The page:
Tuesday, April 28, 2009 | 2:07 PM
Just as having the right web analytics data is critical to making smart marketing decisions, having the right set of tools is equally imperative when it comes to testing & tuning your Google Analytics implementation. Read on to discover the tools used by one Analytics Pro in troubleshooting and solving Google Analytics problems every day.
Why you need tools and what you can use them for
Implementing Google Analytics can be easy - just copy and paste the script produced during the account or profile creation process, right? Yes, and no. For more complex websites, it's a good idea to take some extra steps yourself, or hire someone, to validate your installation and make sure everything's working as it should.
When problems arise they are usually easy to spot within Google Analytics reports. Odd data such as a high degree of "self-referrals" (visits being reported as "referred" from your own domain name), a strangely high rate of conversions for an unexpected traffic source or medium, or an amazingly low bounce rate (3.8% bounce rate isn't really good, it's broken) are signs something may be wrong.
Enter the toolbox! In it you'll find an array resources for quickly identifying the root causes of Google Analytics anomalies - those most commonly being
- cookie problems, or
- client-side page load time issues (not to be confused with slow connections... this is different).
Tools every Google Analytics professional should have
1) The Browser to Start with: FirefoxThe Firefox browser is probably the most important tool for technical debugging work with Google Analytics. The browser itself isn't what matters so much as the myriads of add-ons that are available for it. To get started on building your toolbox, get Firefox if you don't have it already (and don't worry, there are some tools for Internet Explorer too!).
3) Working with Cookies: Web Developer Toolbar in FirefoxThe Web Developer Toolbar is most useful for Cookie analysis and diagnosis when working with Google Analytics. It is much faster to use when needing to view just what cookies have are currently set for a given page you are viewing. You can easily see key information for each cookie, find the "utm" cookies, and view details such as the domain the cookies were written for and what the values are.
Bonus configuration option for Live Headers: under the "config" tab enter ".*__utm\.gif.*" (without the quotes) into the "Filter URLs with regexp" field, and make sure the field is checked. This will limit the Live Headers window to only show utm.gif hits, otherwise finding one or two utm.gif hits amidst all the other requests that will fly by may feel like the proverbial search for a needle in the haystack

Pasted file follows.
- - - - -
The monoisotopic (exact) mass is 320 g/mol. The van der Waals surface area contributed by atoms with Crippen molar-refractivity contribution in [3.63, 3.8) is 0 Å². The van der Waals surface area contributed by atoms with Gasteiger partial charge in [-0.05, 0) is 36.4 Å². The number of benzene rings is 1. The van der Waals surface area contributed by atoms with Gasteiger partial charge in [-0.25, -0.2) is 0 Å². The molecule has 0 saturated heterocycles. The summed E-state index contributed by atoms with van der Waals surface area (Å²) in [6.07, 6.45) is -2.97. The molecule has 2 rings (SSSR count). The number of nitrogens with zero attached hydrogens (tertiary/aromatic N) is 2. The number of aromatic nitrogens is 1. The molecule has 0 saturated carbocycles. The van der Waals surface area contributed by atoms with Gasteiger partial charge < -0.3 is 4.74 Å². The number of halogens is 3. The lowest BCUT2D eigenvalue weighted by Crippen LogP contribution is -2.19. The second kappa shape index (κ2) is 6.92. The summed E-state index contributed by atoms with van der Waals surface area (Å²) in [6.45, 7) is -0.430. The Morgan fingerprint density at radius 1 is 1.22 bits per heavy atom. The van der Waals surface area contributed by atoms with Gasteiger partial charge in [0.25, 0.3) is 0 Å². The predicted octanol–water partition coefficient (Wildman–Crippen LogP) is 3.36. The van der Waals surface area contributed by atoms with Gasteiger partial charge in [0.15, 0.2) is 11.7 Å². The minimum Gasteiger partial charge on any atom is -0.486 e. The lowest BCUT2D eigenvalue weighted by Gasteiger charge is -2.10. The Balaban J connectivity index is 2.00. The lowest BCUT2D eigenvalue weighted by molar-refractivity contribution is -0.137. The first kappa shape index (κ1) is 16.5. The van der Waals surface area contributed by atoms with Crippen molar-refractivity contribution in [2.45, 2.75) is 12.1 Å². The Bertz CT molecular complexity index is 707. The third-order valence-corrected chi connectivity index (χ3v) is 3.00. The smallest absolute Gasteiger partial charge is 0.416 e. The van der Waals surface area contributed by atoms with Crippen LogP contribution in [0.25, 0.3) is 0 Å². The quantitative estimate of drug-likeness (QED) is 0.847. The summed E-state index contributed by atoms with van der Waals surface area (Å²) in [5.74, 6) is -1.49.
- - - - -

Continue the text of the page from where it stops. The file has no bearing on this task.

Tools for Internet ExplorerWhile many will argue that Firefox or Chrome is a "better browser," we must face the reality that, for now at least, Internet Explorer sill leads the global market in browser use. Thus, if you do all your debugging in Firefox or Chrome, you may easily miss problems that would arise for Internet Explorer users. Or perhaps you're already aware of such problems and need to diagnose them further. Here are a few tools that are available for IE.
7) Live Data Stream Analysis in Internet Explorer: Fiddler2Fiddler is like Live HTTP Headers, except that it is a standalone application that can detect HTTP traffic between any application your computer and outside web servers. This makes it more accurate than Live Headers in Firefox. It can be used with Internet Explorer, but also other browsers, including Firefox. The tools for analyzing captured requests, utm.gif hits included, are superior to Live HTTP Headers in many ways.
8) Cookies in Internet Explorer: IE Cookies ViewerThis small but powerful tool lets you easily find, view, and even modify cookies for Internet Explorer. It is indispensable for Google Analytics diagnostic and troubleshooting work when encountering cookie domain issues.
In ConclusionSo, there you have it: a plethora of tools that are tried and true means to the trouble-free Google Analytics end you're seeking. Here's a recap shortlist of the tools:
- Firefox browser
- Internet Explorer
- DebugBar: web developer toolbar for Internet Explorer
- Fiddler2 for request header analysis
- IE Cookies Viewer